Forgotten World (135): The Gambia

The Gambia is the smallest country in mainland Africa with a size of only 4,361 sq miles and a population of a mere 1.7 million. Unlike many of its West African neighbours, it has enjoyed long spells of stability since independence from Britain in 1965. President Yahya Jammeh seized power in a bloodless coup in 1994 as a young army lieutenant and has ruled the country with an iron fist ever since, winning three widely criticised multi-party elections.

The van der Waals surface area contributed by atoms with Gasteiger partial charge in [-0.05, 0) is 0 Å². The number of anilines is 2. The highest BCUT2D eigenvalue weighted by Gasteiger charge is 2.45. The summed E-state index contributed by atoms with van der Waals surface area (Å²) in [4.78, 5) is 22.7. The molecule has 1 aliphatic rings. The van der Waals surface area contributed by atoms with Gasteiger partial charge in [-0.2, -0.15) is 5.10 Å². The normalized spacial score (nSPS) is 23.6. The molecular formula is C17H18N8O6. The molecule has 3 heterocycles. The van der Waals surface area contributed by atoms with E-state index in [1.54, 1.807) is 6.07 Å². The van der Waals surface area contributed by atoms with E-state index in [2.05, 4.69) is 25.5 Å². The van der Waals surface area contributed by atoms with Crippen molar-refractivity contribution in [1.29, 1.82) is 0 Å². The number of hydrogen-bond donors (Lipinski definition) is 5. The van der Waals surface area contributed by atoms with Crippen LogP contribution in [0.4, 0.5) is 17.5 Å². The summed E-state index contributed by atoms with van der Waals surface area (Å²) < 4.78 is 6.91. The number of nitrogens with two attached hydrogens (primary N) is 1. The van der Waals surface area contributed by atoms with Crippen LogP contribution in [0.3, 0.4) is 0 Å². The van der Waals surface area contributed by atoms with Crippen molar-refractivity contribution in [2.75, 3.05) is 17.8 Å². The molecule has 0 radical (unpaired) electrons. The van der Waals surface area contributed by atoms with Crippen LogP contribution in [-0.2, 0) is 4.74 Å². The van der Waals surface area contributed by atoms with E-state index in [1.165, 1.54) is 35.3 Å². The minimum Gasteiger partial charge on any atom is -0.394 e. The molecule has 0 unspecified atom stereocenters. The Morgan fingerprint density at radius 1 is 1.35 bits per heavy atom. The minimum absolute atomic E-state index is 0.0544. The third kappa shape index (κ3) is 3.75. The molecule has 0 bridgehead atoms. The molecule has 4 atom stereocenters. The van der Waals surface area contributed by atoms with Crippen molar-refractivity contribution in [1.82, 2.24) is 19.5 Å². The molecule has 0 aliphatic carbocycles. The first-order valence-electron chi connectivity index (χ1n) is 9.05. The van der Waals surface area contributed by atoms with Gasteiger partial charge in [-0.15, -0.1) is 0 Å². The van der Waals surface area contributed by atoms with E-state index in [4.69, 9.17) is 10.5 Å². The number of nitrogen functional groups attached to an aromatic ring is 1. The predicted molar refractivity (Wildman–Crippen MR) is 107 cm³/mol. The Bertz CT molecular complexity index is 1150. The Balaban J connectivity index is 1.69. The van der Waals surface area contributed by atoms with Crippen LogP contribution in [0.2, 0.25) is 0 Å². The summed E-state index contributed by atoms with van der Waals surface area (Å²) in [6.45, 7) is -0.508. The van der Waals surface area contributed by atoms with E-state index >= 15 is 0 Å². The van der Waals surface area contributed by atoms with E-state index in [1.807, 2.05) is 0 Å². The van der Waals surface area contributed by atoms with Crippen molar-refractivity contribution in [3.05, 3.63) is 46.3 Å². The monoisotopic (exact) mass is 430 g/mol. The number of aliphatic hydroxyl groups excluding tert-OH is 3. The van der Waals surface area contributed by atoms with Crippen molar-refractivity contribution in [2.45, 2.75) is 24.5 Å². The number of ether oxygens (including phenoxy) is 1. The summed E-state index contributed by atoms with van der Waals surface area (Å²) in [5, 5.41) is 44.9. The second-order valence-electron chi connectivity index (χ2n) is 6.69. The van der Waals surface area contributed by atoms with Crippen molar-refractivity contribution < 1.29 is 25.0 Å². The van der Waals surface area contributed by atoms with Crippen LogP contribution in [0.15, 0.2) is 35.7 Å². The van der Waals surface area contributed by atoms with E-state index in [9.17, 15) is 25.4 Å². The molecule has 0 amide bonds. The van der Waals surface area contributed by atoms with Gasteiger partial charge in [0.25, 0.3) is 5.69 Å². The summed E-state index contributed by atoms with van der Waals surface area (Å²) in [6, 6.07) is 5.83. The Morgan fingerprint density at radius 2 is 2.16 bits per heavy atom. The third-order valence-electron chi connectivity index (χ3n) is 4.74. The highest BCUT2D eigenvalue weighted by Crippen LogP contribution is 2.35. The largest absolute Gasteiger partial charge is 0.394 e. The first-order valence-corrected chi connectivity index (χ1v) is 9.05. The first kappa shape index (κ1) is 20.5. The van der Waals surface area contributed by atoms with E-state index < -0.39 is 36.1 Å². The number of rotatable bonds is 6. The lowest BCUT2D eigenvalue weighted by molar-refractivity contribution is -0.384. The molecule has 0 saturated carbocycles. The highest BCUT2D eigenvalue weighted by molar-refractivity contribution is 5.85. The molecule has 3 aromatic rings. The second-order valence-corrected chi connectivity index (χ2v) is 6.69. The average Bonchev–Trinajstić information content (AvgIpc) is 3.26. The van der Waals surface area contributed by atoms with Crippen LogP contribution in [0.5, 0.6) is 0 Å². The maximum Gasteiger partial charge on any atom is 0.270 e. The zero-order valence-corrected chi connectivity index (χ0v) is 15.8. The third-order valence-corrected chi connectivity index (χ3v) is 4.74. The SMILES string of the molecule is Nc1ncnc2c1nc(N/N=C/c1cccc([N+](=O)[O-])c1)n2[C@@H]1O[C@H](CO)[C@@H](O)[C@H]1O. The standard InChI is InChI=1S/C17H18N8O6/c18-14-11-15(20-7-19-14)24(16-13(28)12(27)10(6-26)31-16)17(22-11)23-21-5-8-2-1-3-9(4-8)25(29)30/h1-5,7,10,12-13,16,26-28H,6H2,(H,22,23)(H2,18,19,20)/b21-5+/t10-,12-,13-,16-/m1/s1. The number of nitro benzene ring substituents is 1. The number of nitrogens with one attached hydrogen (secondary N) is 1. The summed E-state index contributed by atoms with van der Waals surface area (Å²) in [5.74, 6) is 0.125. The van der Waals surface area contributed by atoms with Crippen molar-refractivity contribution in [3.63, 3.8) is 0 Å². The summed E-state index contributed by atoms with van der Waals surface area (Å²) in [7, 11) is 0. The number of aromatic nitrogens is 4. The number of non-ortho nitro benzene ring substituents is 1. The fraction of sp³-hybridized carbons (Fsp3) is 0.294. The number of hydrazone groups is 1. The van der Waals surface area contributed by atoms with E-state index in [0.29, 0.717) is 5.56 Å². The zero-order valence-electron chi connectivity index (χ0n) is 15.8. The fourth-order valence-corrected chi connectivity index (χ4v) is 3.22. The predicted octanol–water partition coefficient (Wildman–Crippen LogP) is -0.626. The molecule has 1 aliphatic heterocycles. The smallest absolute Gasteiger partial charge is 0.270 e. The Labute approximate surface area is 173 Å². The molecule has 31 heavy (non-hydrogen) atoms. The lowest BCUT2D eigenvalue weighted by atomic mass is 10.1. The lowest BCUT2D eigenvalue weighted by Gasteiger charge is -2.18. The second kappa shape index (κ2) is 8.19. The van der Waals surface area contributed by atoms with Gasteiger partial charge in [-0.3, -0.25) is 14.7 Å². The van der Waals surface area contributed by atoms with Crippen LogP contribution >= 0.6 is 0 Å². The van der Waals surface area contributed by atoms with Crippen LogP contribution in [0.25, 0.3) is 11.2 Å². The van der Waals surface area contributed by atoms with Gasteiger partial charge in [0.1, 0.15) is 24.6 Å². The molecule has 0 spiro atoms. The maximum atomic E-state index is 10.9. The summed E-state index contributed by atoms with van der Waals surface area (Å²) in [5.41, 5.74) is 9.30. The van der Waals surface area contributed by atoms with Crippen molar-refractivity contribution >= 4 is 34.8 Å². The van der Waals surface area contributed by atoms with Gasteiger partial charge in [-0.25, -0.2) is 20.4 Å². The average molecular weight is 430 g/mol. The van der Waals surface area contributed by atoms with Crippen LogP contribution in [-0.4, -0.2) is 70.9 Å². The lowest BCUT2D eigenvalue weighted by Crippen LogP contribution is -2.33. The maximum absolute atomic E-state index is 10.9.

However, stability has not translated into prosperity. Despite the presence of the Gambia river, which runs through the middle of the country, only one-sixth of the land is arable and poor soil quality has led to the predominance of one crop – peanuts. This has made The Gambia heavily dependent on peanut exports and a hostage to fluctuations in the production and world prices of the crop. Consequently, the country relies on foreign aid to fill gaps in its balance of payments.


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